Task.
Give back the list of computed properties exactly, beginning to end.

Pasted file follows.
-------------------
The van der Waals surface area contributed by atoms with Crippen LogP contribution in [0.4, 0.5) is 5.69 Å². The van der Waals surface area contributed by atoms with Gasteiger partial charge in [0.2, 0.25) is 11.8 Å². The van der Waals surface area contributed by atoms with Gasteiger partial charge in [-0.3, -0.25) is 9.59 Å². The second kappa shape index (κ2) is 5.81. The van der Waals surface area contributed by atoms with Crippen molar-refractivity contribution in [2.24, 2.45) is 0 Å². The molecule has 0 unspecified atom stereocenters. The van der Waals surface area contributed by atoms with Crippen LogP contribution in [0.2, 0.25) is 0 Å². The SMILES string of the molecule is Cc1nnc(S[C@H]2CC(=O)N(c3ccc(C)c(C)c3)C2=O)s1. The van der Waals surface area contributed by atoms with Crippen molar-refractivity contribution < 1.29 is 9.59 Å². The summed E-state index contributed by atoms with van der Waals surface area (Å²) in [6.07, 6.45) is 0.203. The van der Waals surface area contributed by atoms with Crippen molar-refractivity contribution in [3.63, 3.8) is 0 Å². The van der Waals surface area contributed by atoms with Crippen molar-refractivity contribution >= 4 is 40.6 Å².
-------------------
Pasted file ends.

The van der Waals surface area contributed by atoms with Crippen LogP contribution in [0.4, 0.5) is 5.69 Å². The van der Waals surface area contributed by atoms with Gasteiger partial charge in [0.2, 0.25) is 11.8 Å². The van der Waals surface area contributed by atoms with Gasteiger partial charge in [-0.3, -0.25) is 9.59 Å². The second kappa shape index (κ2) is 5.81. The van der Waals surface area contributed by atoms with Crippen molar-refractivity contribution in [2.24, 2.45) is 0 Å². The molecule has 0 unspecified atom stereocenters. The van der Waals surface area contributed by atoms with Crippen LogP contribution in [0.2, 0.25) is 0 Å². The SMILES string of the molecule is Cc1nnc(S[C@H]2CC(=O)N(c3ccc(C)c(C)c3)C2=O)s1. The van der Waals surface area contributed by atoms with Crippen molar-refractivity contribution < 1.29 is 9.59 Å². The summed E-state index contributed by atoms with van der Waals surface area (Å²) in [6.07, 6.45) is 0.203. The van der Waals surface area contributed by atoms with Crippen molar-refractivity contribution in [3.63, 3.8) is 0 Å². The van der Waals surface area contributed by atoms with Crippen molar-refractivity contribution >= 4 is 40.6 Å².